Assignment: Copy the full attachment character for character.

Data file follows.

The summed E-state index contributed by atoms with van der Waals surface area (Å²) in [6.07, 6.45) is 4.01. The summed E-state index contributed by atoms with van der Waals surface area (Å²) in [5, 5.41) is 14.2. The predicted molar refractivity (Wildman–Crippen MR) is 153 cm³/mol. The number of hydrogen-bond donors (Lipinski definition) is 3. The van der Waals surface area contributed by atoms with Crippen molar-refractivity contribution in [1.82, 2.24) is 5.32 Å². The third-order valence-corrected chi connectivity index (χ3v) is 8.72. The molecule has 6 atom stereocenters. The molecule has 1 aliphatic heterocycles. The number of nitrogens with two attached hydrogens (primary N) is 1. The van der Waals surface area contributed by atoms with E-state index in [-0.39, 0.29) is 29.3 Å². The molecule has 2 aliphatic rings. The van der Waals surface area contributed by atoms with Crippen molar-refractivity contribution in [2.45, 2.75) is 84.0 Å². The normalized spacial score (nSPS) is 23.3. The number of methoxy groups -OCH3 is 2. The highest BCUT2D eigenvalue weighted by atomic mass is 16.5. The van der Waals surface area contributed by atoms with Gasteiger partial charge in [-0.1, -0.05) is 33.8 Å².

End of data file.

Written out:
The summed E-state index contributed by atoms with van der Waals surface area (Å²) in [6.07, 6.45) is 4.01. The summed E-state index contributed by atoms with van der Waals surface area (Å²) in [5, 5.41) is 14.2. The predicted molar refractivity (Wildman–Crippen MR) is 153 cm³/mol. The number of hydrogen-bond donors (Lipinski definition) is 3. The van der Waals surface area contributed by atoms with Crippen molar-refractivity contribution in [1.82, 2.24) is 5.32 Å². The third-order valence-corrected chi connectivity index (χ3v) is 8.72. The molecule has 6 atom stereocenters. The molecule has 1 aliphatic heterocycles. The number of nitrogens with two attached hydrogens (primary N) is 1. The van der Waals surface area contributed by atoms with E-state index in [-0.39, 0.29) is 29.3 Å². The molecule has 2 aliphatic rings. The van der Waals surface area contributed by atoms with Crippen molar-refractivity contribution in [2.45, 2.75) is 84.0 Å². The normalized spacial score (nSPS) is 23.3. The number of methoxy groups -OCH3 is 2. The highest BCUT2D eigenvalue weighted by atomic mass is 16.5. The van der Waals surface area contributed by atoms with Gasteiger partial charge in [-0.1, -0.05) is 33.8 Å².